1969 Volkswagen Beetle Will Not Idle

volkswagen
beetle

#1

I have a mystery on my hands and am at a complete loss. I have a 1969 Volkswagen Beetle that will not hold an idle. It will start up just fine and as long as you have your foot on the gas, it will stay alive. As soon as you let off the car sputters and dies. Another symptom is that the is a miss in the engine, not sure if the two are related or need to time it and then check on the idle. Here is what I have done in an attempt to fix the issue:

I have been able to adjust the idle to get it to stay alive for about 30 seconds longer, but no matter ho much I adjust it still struggles and dies. Idles very rough no matter what.

cleaned the carb (not a rebuild or anything, but just gave it a real good spray of cleaner)
Replaced the condenser and points (adjusted the points properly etc.)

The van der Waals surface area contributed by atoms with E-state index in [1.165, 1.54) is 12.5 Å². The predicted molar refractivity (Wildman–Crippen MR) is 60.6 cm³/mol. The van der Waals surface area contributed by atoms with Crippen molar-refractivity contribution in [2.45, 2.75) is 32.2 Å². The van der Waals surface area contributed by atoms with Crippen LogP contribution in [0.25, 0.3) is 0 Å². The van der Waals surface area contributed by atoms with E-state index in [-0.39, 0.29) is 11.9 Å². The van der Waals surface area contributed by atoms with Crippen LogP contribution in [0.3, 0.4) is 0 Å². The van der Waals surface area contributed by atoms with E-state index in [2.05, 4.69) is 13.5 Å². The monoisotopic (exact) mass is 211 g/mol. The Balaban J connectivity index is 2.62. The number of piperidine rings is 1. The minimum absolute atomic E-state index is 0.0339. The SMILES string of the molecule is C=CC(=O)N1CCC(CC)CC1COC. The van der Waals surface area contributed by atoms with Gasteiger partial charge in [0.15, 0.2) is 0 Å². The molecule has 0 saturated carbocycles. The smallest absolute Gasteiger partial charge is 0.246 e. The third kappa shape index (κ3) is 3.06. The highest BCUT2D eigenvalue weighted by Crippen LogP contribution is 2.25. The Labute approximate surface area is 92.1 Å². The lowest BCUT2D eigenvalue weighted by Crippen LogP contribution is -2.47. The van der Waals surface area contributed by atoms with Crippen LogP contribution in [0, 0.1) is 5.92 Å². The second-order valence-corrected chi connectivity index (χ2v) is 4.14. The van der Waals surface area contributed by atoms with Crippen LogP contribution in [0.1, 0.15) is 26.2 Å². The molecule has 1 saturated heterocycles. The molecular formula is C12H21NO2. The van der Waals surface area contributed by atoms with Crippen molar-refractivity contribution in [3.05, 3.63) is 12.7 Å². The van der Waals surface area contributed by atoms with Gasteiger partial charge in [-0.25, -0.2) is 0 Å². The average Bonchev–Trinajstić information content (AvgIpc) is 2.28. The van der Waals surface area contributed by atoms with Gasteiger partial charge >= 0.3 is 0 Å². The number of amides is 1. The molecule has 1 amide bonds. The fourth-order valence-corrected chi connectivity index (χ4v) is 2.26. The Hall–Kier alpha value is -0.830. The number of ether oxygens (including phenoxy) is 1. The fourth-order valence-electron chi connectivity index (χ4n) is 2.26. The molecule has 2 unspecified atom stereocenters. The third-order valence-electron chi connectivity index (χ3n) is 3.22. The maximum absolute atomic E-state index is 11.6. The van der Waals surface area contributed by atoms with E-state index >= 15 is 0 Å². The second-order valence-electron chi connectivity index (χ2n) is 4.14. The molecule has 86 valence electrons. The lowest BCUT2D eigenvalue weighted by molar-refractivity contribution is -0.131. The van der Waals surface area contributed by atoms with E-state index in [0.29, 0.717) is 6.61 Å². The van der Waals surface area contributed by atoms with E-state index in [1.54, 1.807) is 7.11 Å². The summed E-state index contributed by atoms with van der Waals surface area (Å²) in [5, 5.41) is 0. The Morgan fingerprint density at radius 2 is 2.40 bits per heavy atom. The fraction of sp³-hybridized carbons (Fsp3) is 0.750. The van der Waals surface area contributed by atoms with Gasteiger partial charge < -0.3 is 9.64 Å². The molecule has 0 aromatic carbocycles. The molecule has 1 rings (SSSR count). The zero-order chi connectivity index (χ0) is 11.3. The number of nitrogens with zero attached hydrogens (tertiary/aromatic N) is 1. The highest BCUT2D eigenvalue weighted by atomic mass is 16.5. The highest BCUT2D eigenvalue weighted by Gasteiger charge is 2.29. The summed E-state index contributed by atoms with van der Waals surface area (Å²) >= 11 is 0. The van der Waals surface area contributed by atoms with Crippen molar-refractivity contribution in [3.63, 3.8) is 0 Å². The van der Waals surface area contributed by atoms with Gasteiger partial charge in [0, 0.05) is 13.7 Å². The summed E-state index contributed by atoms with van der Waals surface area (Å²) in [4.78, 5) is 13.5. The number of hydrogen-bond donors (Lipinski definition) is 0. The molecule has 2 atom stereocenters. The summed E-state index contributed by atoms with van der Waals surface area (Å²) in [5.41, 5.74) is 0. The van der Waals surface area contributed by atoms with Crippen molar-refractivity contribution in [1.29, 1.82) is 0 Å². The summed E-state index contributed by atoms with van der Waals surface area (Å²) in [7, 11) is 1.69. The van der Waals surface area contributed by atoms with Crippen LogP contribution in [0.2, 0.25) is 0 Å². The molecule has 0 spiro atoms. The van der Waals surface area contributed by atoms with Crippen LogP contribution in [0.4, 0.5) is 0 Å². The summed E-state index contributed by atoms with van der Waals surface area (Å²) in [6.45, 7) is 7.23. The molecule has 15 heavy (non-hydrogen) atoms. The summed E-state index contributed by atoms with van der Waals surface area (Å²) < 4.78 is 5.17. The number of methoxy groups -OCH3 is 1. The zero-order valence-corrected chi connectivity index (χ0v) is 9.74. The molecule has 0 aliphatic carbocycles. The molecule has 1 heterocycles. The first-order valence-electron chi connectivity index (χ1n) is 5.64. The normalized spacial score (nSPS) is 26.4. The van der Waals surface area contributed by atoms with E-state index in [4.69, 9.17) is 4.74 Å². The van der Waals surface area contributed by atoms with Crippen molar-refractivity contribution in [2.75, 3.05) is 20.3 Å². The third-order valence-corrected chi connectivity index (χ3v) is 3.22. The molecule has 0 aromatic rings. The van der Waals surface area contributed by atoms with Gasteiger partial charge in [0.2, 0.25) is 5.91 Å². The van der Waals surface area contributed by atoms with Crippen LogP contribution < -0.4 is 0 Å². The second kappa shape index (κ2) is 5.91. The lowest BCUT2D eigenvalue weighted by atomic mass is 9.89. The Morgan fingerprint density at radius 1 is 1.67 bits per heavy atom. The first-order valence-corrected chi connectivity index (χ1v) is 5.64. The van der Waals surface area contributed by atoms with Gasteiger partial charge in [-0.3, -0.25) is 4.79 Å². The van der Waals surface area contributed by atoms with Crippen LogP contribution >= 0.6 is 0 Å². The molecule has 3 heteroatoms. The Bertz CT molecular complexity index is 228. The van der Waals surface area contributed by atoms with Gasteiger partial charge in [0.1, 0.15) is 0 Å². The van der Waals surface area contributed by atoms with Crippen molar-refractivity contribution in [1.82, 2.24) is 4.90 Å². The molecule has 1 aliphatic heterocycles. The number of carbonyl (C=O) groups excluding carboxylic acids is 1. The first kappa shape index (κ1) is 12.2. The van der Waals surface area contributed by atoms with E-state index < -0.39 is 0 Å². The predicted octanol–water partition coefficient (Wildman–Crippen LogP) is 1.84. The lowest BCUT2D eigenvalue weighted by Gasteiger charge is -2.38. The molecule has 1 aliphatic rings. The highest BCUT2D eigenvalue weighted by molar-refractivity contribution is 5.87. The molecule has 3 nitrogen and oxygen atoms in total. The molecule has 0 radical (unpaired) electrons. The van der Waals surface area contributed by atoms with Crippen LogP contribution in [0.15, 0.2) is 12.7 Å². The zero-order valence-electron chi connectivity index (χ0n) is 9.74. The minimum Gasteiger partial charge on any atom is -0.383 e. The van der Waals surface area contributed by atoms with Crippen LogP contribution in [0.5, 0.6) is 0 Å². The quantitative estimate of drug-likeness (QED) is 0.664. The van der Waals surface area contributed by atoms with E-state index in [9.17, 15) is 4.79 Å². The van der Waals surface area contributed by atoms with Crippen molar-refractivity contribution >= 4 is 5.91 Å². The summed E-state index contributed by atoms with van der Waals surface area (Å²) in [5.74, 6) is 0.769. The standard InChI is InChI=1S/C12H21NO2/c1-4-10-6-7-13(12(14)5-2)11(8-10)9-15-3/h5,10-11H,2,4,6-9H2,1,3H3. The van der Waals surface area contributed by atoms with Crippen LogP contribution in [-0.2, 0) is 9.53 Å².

replaced and gapped the spark plugs
replaced the idle cutoff solenoid
adjusted the automatic choke
cleaned the carb (not a rebuild or anything, but just gave it a real good spray of cleaner)

Some have suggested a vacuum leak, and i know i have to put some sort of solution on the vacuum connections, but since I am relatively new to the world of VW beetles I am not quite sure where those are and what to put on and what to do if there is a leak.

If that’s not it then I have no clue whats wrong with it and I hope someone out there might have a solution!


#2

First thing I would do is take the carb off, take it apart, and clean it (the innards) thoroughly. The float bowl is probably full of gunk. Make sure all the jets and passages are clear. Check the float for pinholes. Reassemble and reinstall with a new gasket between carb and engine block.